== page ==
Believe me, the loss of my own bike was a terrible experience. I felt it deeply and would never inflict that loss on any other kid. That thought was somewhere in my mind every time I was using someone else's bike and I took care when using other people's bikes. And you can bet I never crossed a street without looking ever again.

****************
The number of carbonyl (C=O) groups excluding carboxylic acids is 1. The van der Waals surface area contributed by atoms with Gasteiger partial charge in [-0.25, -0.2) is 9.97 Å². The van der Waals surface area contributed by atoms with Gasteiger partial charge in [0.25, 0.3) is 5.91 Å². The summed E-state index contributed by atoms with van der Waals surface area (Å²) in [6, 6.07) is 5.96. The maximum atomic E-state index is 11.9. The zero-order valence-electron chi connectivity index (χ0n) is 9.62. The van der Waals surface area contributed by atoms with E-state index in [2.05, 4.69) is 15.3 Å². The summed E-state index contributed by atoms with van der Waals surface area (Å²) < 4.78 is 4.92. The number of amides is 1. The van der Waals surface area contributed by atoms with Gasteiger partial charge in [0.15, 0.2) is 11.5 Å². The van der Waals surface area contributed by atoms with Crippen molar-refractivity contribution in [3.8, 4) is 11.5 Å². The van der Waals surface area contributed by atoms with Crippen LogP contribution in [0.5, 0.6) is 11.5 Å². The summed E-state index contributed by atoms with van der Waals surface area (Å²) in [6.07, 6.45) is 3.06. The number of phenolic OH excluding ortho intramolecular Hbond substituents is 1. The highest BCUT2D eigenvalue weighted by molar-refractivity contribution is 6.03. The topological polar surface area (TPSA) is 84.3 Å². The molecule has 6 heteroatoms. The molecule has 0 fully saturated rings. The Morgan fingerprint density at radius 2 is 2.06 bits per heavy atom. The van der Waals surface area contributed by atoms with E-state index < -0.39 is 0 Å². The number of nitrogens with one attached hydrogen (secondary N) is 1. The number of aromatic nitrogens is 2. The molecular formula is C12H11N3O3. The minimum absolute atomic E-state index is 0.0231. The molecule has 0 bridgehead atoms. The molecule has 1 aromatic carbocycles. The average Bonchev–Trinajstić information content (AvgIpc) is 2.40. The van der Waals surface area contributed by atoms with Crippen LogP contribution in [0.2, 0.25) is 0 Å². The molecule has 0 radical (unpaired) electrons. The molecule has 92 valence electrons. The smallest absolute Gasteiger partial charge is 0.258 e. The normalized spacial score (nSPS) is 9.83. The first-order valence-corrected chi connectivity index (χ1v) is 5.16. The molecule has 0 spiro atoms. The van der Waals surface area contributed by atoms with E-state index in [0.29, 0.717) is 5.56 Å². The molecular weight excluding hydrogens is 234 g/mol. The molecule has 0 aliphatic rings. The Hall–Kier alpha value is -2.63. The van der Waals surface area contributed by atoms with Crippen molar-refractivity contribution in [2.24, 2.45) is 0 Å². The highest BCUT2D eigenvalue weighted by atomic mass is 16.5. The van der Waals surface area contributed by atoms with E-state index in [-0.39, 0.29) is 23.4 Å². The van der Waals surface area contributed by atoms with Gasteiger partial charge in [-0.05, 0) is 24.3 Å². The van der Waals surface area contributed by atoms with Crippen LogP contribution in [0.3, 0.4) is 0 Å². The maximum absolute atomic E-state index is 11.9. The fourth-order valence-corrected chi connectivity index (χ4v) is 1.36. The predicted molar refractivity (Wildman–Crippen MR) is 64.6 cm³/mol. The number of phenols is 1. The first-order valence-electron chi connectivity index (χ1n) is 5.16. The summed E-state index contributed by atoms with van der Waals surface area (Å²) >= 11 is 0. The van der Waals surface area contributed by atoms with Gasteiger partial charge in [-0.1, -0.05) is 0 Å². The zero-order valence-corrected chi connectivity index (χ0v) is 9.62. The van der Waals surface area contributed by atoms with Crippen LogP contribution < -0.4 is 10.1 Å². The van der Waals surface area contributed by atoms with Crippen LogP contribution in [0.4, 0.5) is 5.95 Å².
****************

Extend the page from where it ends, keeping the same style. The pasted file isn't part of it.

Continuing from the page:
These times were probably the closest memories I have to anything that Norman Rockwell ever painted. I don't have a solid reference for how old I was at this time, but I was probably 10 or 11 years old. Eventually, with the help of neighbors, my Apollo Racer was Frankensteined using spare parts from other kids' dead bikes. I now had a racing slick rear tire and a rounded sissy-bar which had to be forced to fit on the squared-off seat. Other Franken-bikes followed. We began experimenting with chopper-style forks by sawing forks off of old bikes and pounding them onto the ends of our forks as extensions. These things were hard to get used to, as far as steering was concerned, and, due to road conditions, would eventually vibrate loose, leading to very graceless wipe-outs.